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COVID-19, social distancing, masks, travel bans, curfews and cures


COVID-19 or the novel coronavirus disease continues to spread in our country. At the time of this article, we had a total of 63 cases of which four have died, representing a case fatality rate of 6.3 per cent.

The Government has been taking increasingly assertive measures to try to prevent further infections and worsening of the crisis in Jamaica. These measures have included travel bans, curfews, and using masks. These measures have caused a degree of hardship for the society as a whole and it is important that our people understand the reasons for what can seem to be excessive measures. At the same time, conflicting messages are emerging from multiple channels touting various treatments and potential cures. Not surprisingly, the public is anxious about all these developments. Our intention with this article is to shed some light on these topical issues to allay the anxiety and encourage citizens to play their role in combating this devastating pandemic. We shall attempt to present what is known regarding these various issues.

 

How is coronavirus spread? Why social distancing?

The important thing to remember is that coronavirus is spread in primarily two ways. The virus is present in large amounts in secretions from the respiratory tract. The virus can spread directly from person to person. In this case, when an infected person coughs or sneezes, ‘macro-droplets’ and ‘micro-droplets’ containing virus particles are sent into the air around them. People immediately around them can breathe these in and may become infected. Of some concern is the recent finding that virus particles, particularly the micro-droplets, can stay in the air for a few hours after the infected person coughs or sneezes. There is also concern that this may also occur with shouting and singing, hence the need for social distancing. It has been speculated by experts that keeping at least six feet (three metres) away from individuals would be a reasonably safe distance from exposure to virus droplets especially in the event of a cough or sneeze. This recommendation is particularly important for individuals considered to be more vulnerable to infection or adverse outcome, including individuals older than 60 years; smokers; patients with hypertension, diabetes, heart disease, underlying respiratory illness, or other chronic health conditions.

The second way of spread involves the virus getting on surfaces in the environment. This may be from coughing or sneezing, or an infected person may have virus particles on their hands which they use to open doors or push buttons, etc. Uninfected persons may touch these surfaces and then their faces, which allows the virus to get into the body and cause infection. All methods of spread, however, are tied to an infected person, who is the source.

Stopping the spread of the coronavirus virus basically involves keeping infected people and their bodily fluids away from those who are not yet infected. The simple truth is that if we had a way of keeping everybody in the country away from each other for three weeks, we could stop the spread of the disease totally.

Methods for stopping the spread are very important as many people who are infected have no or minimal symptoms. Trying to quarantine people who show signs of infection or who are known to have been exposed to the virus cannot be the sole method of disease control.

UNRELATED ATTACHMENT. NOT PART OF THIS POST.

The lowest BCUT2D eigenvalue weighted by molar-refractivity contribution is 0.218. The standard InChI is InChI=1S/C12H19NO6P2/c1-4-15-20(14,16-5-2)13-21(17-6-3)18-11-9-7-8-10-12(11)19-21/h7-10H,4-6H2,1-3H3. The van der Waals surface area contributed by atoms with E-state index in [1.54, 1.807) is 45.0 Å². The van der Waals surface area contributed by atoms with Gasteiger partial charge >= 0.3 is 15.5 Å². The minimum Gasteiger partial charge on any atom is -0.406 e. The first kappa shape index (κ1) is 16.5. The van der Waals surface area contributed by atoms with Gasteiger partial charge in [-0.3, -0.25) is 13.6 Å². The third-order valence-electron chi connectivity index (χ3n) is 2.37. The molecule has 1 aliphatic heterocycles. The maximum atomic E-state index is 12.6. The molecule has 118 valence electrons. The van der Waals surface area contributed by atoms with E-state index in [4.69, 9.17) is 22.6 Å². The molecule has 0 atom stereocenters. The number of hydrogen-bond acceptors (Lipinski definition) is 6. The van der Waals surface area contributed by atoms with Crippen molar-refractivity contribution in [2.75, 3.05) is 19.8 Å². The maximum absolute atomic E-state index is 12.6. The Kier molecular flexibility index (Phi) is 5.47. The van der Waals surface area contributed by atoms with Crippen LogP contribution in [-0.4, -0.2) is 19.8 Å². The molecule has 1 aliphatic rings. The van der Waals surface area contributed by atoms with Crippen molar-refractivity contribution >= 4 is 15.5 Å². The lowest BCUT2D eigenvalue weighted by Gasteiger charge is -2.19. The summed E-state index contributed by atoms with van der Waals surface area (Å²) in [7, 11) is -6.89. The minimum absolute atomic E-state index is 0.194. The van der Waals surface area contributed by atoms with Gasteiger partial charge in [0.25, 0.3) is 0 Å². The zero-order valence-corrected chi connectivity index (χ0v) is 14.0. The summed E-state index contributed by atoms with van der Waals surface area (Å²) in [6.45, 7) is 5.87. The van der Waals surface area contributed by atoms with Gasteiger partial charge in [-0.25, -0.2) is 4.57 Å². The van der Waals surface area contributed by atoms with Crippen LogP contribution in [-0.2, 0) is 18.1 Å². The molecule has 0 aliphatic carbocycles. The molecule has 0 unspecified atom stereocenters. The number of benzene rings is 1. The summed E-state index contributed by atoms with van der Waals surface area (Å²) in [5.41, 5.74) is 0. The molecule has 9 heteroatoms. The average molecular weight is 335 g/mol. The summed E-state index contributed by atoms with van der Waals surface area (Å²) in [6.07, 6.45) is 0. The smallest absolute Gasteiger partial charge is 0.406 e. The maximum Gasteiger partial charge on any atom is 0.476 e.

Should I wear a mask?

It is generally understood that health care workers must wear protective masks, like the N95 masks, and be properly fitted with personal protective equipment (PPE) to protect them against coronavirus infection while they take care of the sick. On the other hand, the use of masks during the coronavirus outbreak by the general population was controversial initially. However, recently, most countries have begun recommending the use of masks by the general population as a measure to contain and mitigate the community spread of the virus. It is now suggested that, when travelling outside your home, you use a cloth mask. Similar advice has come from our chief medical officer. Some people have wondered why the change. The simple answer is that we know that cloth masks do not stop virus-sized particles and thus the virus should have no difficulty getting through. It has, however, become clear that cloth masks can stop droplet-sized particles that come from coughing or sneezing. The use of a cloth mask will therefore protect against virus particles that are present in these droplets. The whole idea of universal use of cloth mask is that everyone in the community is protected from each other as some members of the community may be carrying the virus without symptoms and may inadvertently infect others when they cough or sneeze and discharge virus-filled droplets into the air. It has also come to light that countries in which a high proportion of their citizens wear masks have shown significantly lower rates of the virus spreading in the community.

 

Why shouldn’t I wear a surgical mask or N95 mask?

It is well known that one of the best masks to wear is the so-called N95 respirator mask which is very effective in preventing the entry of virus-size particles. Surgical masks, while not as effective as the N95 masks, do offer increased protection when compared to cloth masks. The reason for not recommending these types of masks for the general population is practical. All over the world there are not enough surgical and N95 masks for medical use. The people at highest risk for catching coronavirus disease are nurses, who must spend hours at the bedsides of these patients, and the physicians who must sometimes perform procedures that result in exposure to a large amount of virus particles, for example, when putting the patient on a breathing machine. It is very important that our health care workers remain healthy to care for patients afflicted with COVID-19. High-grade protective masks like the N95 should ideally be reserved for the use by these front line health care workers. If doctors or nurses get sick with COVID-19, they are unable to take care of patients until they are better, worsening the current manpower shortage in our clinics and hospitals. The risk of the general population outside of health care facilities is low particularly if practising to keep three metres away from other people so therefore cloth masks are recommended. The use of masks offers additional protection in that people who are wearing masks seem to touch their faces less.